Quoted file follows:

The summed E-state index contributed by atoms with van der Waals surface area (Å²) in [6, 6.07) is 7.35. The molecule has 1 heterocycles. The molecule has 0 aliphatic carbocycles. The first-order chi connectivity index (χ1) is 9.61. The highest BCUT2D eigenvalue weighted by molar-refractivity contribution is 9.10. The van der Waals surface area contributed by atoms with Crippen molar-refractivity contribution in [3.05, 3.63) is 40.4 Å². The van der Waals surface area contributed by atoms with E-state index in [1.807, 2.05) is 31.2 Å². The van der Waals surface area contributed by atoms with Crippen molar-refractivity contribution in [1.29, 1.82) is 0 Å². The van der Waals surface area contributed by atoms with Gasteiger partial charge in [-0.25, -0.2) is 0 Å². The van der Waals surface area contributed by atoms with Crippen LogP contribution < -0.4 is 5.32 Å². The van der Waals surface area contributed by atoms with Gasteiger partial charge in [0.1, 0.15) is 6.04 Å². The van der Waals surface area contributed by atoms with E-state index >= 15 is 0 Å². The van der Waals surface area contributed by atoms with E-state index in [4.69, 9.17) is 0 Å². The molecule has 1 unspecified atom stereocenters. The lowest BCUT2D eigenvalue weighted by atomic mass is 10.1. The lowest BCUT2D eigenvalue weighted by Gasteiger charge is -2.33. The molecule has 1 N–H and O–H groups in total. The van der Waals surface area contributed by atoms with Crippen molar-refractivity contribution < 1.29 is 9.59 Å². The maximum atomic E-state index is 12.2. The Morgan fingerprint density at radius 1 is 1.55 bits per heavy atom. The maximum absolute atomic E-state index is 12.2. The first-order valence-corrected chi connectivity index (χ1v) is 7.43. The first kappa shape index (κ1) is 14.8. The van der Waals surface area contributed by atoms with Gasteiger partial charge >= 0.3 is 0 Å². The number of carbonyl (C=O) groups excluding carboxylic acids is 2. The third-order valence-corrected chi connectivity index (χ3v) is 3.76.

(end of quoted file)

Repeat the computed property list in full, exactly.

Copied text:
The summed E-state index contributed by atoms with van der Waals surface area (Å²) in [6, 6.07) is 7.35. The molecule has 1 heterocycles. The molecule has 0 aliphatic carbocycles. The first-order chi connectivity index (χ1) is 9.61. The highest BCUT2D eigenvalue weighted by molar-refractivity contribution is 9.10. The van der Waals surface area contributed by atoms with Crippen molar-refractivity contribution in [3.05, 3.63) is 40.4 Å². The van der Waals surface area contributed by atoms with E-state index in [1.807, 2.05) is 31.2 Å². The van der Waals surface area contributed by atoms with Crippen molar-refractivity contribution in [1.29, 1.82) is 0 Å². The van der Waals surface area contributed by atoms with Gasteiger partial charge in [-0.25, -0.2) is 0 Å². The van der Waals surface area contributed by atoms with Crippen LogP contribution < -0.4 is 5.32 Å². The van der Waals surface area contributed by atoms with Gasteiger partial charge in [0.1, 0.15) is 6.04 Å². The van der Waals surface area contributed by atoms with E-state index >= 15 is 0 Å². The van der Waals surface area contributed by atoms with E-state index in [4.69, 9.17) is 0 Å². The molecule has 1 unspecified atom stereocenters. The lowest BCUT2D eigenvalue weighted by atomic mass is 10.1. The lowest BCUT2D eigenvalue weighted by Gasteiger charge is -2.33. The molecule has 1 N–H and O–H groups in total. The van der Waals surface area contributed by atoms with Crippen molar-refractivity contribution < 1.29 is 9.59 Å². The maximum atomic E-state index is 12.2. The Morgan fingerprint density at radius 1 is 1.55 bits per heavy atom. The maximum absolute atomic E-state index is 12.2. The first-order valence-corrected chi connectivity index (χ1v) is 7.43. The first kappa shape index (κ1) is 14.8. The van der Waals surface area contributed by atoms with Gasteiger partial charge >= 0.3 is 0 Å². The number of carbonyl (C=O) groups excluding carboxylic acids is 2. The third-order valence-corrected chi connectivity index (χ3v) is 3.76.